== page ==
Personal loans are a form of consumer credit. To apply for this loan, you have to be resident in Italy and be between 18 and 70 years of age. To obtain a personal loan, you will have to demonstrate your ability to repay the amount borrowed over the life of the loan. This is what is known as your 'creditworthiness' and is assessed by the lender before the loan is granted.
Some factors that help show you have a 'good repayment capacity' include:
- never having been late on previous loan instalments;
- never having been reported as having payments (promissory notes, cashier's cheques or personal cheques) rejected owing to insufficient funds;
- not having requested funds above and beyond your repayment capacity.
Personal loans consist in a fixed amount of funding, used for personal or household consumption. For example, you might want to buy a new car or TV, enrol in language classes, or do a combination of these things. This is why we call it a 'general purpose' loan: i.e. it is not bound to the purchase of a specific good or service.
Personal loans allow you to receive the sum you need in full (up to a maximum of €75,000), which you will repay a little at a time according to a fixed repayment schedule.
Personal loans are an important economic commitment for both individuals and households that must be honoured over time. Reimbursing the sums borrowed could prove difficult. You might find it hard to meet the repayment schedule. If you miss a payment, the lender can activate all the legal options available to get their money back, from formal reminders to recourse to the courts.
The failure to make even just one repayment as scheduled can increase your costs, starting with interest on arrears, i.e. additional interest payments on the amount borrowed.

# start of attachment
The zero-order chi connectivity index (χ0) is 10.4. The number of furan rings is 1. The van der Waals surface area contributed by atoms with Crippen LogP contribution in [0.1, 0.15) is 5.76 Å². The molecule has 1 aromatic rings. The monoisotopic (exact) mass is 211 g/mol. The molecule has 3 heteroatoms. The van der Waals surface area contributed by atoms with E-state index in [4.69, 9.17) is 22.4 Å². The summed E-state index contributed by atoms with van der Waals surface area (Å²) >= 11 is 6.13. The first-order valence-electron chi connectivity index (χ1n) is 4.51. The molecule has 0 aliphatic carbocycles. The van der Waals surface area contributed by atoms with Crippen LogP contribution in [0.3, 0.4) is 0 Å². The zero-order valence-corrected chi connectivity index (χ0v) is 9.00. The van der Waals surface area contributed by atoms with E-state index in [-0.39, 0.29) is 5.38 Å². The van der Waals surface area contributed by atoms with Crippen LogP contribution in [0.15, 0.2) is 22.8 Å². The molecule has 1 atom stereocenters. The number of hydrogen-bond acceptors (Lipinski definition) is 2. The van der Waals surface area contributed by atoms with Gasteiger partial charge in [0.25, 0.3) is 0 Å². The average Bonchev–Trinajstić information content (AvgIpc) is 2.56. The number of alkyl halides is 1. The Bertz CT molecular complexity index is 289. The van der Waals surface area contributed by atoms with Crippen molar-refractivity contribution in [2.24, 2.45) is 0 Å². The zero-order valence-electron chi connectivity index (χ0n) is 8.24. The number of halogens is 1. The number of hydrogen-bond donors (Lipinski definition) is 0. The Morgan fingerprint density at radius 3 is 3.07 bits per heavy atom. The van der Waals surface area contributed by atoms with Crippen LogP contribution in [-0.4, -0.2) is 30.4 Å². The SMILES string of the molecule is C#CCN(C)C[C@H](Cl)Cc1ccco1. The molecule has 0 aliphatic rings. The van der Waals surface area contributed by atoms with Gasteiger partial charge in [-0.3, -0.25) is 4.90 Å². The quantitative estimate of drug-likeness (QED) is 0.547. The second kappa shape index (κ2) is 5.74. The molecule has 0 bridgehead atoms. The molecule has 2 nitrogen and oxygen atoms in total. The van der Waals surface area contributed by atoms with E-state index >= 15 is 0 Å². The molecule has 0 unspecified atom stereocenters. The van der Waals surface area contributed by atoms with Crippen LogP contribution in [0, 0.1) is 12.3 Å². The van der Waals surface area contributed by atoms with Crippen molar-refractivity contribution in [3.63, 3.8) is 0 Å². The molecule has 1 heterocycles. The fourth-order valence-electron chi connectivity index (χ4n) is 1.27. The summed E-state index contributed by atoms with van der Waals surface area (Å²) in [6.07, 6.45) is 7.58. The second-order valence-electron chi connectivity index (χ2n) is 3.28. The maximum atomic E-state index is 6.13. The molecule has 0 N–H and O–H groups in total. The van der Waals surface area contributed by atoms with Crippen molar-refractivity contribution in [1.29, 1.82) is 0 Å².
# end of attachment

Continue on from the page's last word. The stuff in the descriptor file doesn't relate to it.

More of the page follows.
Once you have drawn up a contract, the loan can be reported by the bank or credit institution that granted it, to various credit database systems. If you have borrowed an amount equal to or more than €30,000, it will certainly be reported to the Bank of Italy's Central Credit Register (CR).
Remember that if you have already taken out other loans, you may not qualify for an additional personal loan, for example, because in that case you would be indebted beyond your repayment capacity.
When a loan is defined as 'consumer credit', the law envisages special safeguards and rights compared with other types of financing.
The cost of the loan depends on a number of variables:
- the rate of interest applied;
- initial costs, such as processing fees;
- costs for paying the instalments;
- possible insurance costs.
Some fees and expenses are fixed and do not vary with the loan amount. So the smaller the loan, the higher the relative cost of these fees and expenses.
This form of credit can be more costly than others, given that it is not secured by a property. It can, however, be secured by personal guarantees, such as a guaranty or insurance policy.
One measure that summarizes the total cost of the loan is the Annual Percentage Rate (APR), because it takes account of both the interest rate applied and additional costs.